Review of civilian oversight of police positive, system in need of change

Sep 27, 2016 By Matthew Friedberg
A review into civilian oversight of police in Ontario is long overdue because the system is “problematic” and in need of vast change, says Toronto criminal lawyer Matthew Friedberg.

“I think it’s great that the system is being reviewed because there is room for a huge amount of improvement,” he tells

“The system as it is currently set up is not geared toward real transparency.”

The review, which includes a series of public consultations, is being led by Justice Michael Tulloch and has a broad mandate to recommend ways to enhance accountability and transparency, reports the Canadian Press. Tulloch is to report to the attorney general by March 31, 2017. The review panel has already met privately with interested parties, including police representatives and families of victims, and is also asking for written input, says the article.

In Ontario, three different bodies are responsible for civilian oversight of police. Those include: the Special Investigations Unit (SIU), established in 1990 and probes cases of death, serious injury or sexual assault involving officers; the Office of the Independent Police Review Director (OIPRD), established in 2007 and deals with public complaints about police; and the Ontario Civilian Police Commission, also set up in 2007 and adjudicates police discipline disputes and budget quarrels between police services and municipalities, reports the wire service.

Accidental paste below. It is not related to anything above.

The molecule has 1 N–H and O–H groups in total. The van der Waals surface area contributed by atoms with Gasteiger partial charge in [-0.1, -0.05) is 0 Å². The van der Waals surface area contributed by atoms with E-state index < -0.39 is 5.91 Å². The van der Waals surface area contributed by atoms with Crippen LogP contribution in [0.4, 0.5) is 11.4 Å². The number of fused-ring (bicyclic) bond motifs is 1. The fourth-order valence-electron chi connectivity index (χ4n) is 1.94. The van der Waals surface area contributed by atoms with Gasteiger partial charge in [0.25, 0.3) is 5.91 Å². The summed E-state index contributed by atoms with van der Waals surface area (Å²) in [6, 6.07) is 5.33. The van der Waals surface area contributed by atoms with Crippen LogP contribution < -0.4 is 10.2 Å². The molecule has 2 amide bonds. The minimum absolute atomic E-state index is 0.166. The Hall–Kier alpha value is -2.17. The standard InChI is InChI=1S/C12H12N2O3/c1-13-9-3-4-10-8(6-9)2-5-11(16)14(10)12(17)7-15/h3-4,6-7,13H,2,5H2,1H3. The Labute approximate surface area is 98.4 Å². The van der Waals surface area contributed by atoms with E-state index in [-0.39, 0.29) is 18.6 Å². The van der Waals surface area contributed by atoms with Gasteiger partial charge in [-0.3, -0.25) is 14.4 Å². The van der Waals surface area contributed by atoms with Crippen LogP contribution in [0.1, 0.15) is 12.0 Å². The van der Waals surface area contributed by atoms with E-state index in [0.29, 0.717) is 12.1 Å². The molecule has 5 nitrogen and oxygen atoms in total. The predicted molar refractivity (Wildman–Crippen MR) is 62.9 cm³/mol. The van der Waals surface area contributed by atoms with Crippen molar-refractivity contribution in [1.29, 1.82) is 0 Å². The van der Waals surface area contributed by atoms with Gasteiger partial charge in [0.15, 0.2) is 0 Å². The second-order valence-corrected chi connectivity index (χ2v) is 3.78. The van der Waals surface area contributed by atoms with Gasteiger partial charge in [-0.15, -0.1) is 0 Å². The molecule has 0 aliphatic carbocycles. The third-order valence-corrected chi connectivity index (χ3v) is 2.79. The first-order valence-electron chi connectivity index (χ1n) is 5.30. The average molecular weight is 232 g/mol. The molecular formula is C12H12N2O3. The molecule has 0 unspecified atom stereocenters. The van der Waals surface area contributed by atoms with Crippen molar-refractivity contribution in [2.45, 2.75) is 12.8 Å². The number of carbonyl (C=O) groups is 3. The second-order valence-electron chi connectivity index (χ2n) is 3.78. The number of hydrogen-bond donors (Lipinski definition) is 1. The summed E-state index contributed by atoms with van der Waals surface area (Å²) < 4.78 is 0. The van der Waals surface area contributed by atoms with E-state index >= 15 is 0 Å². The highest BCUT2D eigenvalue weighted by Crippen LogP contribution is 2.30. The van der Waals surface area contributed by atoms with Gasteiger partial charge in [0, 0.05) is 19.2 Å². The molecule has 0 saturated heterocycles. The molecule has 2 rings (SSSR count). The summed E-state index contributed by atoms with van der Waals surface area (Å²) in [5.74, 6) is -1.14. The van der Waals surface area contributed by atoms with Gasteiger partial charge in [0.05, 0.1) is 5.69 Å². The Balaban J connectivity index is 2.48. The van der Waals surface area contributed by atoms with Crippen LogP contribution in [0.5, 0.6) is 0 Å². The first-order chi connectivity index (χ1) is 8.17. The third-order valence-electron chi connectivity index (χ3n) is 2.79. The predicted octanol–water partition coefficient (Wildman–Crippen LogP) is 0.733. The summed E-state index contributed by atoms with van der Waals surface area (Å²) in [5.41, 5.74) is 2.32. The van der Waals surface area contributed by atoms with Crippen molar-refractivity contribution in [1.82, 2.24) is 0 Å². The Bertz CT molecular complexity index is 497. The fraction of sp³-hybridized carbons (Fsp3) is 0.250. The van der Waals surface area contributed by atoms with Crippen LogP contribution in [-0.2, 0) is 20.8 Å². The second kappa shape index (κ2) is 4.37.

The SIU in particular has often been criticized as being too secretive and lacking “the teeth or will to deal with officers who resort to violence then thwart a proper investigation,” says the article.

And at the OIPRD, it’s difficult to pass the threshold to get a hearing, Friedberg says.

“There are obstacles in civilians’ way to actually regulate and question police conduct,” he says. “It is not an easy process to get through.”

Friedberg says one of the biggest obstacles is that complaints about police are still investigated by police.

“When you complain to the OIPRD, which is where the lion’s share of these complaints go to, they are oftentimes assigned to other police officers to investigate, even in the same force, even within their own division,” he says. "How truly objective can this investigation be?”

Friedberg says the bottom line is that police have extraordinary powers and there needs to be proper oversight of those powers.

“That’s the issue here,” he says. “With great power comes responsibility and oversight.”


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